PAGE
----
Not many policy watchers expect President Barack Obama's 2013 budget to pass into law. But if a recent move by Congressional Republicans to extend the two-percentage-point payroll-tax cut -- after months of wrangling -- is any indication, there may be some room for compromise on some small-business provisions.
There is no expectation that all of the President's proposed budget, released yesterday, will be passed by Congress, but recent signs of compromise are an indication that certain small-business provisions might bring both parties to the table.
That means budget measures such as allowing companies to fully write off new investments and a tax cut equal to 10 percent of new wages added this year, as well as boosting research and development set asides, could still win approval.
Indeed, there is potential for an accord, says Rep. Sam Graves (R., Mo.) who serves as chairman of the House Small Business Committee. "Small businesses all across this nation are tired of the uncertainty created by Washington… So yesterday, House Republicans introduced a backup plan that would simply extend the payroll-tax holiday for the remainder of the year," Graves says. "This is not our preferred option, but time is of the essence and we must protect small businesses and our economy from the consequences of last-minute brinkmanship.”
To be sure, many Republicans -- including Presidential front-runner Mitt Romney -- are calling the President's budget proposal a political document rather than an honest attempt to shave the deficit. With this budget the projected deficit will again exceed $1 trillion in 2012, the fourth time in as many years.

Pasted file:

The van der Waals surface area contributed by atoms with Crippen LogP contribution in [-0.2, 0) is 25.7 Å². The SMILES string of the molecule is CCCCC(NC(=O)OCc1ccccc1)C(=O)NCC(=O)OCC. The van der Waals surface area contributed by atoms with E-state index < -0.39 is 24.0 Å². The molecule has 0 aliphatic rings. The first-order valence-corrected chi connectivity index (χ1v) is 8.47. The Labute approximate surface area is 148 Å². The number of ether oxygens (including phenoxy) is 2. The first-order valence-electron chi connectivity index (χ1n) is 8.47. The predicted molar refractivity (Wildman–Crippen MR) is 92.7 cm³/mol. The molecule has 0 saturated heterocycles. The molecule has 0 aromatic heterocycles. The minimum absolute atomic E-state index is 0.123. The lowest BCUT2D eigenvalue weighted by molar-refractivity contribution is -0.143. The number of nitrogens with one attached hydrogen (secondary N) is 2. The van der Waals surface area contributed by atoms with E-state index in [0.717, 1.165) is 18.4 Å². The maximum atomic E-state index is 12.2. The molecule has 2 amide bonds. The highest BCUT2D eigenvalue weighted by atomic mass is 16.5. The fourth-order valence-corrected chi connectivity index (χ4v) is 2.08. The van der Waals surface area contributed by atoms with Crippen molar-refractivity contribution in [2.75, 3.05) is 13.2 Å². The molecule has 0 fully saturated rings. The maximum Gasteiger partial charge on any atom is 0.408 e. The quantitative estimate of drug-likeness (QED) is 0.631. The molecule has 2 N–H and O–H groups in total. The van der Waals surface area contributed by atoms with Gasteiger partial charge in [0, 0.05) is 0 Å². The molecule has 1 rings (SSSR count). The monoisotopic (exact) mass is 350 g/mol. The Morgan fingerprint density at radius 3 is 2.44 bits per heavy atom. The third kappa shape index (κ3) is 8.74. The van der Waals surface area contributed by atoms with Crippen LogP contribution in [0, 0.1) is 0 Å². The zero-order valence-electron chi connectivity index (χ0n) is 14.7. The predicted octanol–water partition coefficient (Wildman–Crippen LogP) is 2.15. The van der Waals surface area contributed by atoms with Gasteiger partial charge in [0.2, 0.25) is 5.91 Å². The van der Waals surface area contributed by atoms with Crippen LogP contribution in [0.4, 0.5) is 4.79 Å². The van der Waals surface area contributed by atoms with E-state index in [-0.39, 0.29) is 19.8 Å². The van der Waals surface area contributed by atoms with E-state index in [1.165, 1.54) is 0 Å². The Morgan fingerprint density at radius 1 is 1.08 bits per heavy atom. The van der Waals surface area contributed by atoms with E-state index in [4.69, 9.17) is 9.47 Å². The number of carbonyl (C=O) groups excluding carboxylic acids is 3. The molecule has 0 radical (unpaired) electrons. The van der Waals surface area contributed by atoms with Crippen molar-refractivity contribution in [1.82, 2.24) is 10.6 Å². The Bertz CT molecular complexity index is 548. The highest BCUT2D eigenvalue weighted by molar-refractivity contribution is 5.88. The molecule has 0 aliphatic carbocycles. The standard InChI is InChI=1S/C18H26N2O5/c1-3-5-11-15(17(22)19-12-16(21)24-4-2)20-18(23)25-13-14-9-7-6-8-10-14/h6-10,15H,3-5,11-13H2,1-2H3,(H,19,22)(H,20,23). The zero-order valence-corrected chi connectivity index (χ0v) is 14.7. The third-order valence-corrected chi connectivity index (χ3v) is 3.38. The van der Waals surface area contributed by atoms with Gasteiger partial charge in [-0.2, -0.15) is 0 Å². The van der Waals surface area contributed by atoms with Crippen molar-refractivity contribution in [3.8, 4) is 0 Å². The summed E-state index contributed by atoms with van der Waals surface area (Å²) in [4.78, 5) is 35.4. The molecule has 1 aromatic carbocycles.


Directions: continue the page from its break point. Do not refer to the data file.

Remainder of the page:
Critics of the President's proposed budget cite a lack of details as to how the administration plans to rein in entitlement programs like Medicare and Social Security. And, of course, the idea of raising taxes on job creators -- a.k.a., families earning more than $250,000 a year -- is viewed as equally offensive.
Another source of concern: The President's $3.8 trillion budget calls for raising the tax rate on dividends to as much as 39.6 percent from 15 percent, for households making more than $250,000 a year. And there's a measure that says households that earn more than $1 million a year won't pay less than 30 percent in taxes -- a provision the President refers to as the "Buffett Rule," which is named for Berkshire Hathaway's CEO Warren Buffett.
Despite some major points of controversy, given Republicans' recent move to compromise on the payroll-tax extension, there may be hope for some of the proposals the President put forth in his budget. Here are four measures in the President's budget proposal that could help some small businesses:
- Corporate tax law changes. The President is expected to offer guidance later this month on his effort to provide tax incentives for manufacturing firms that operate within the U.S. He would also offer details about which tax deductions for firms with investments abroad could get cut back or eliminated.
- A new wage tax credit was proposed for this year. It would give those small businesses that hire new workers or provide raises a tax cut that amounts to 10 percent of new wages up to $500,000.
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- Research and development. The budget offers to expand and make permanent the existing research and development tax credit, as well as bring the overall federal research and development budget to $140.8 billion.
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- Entrepreneurship training courses at community colleges. The President's budget would set aside $8 billion for a new community college program, that would, among other things, support a six-week online training course on entrepreneurship and a more intensive six-month entrepreneurship training program.
Do you think any measures within the President's latest budget proposal will get a green light? Let us know in the comments section.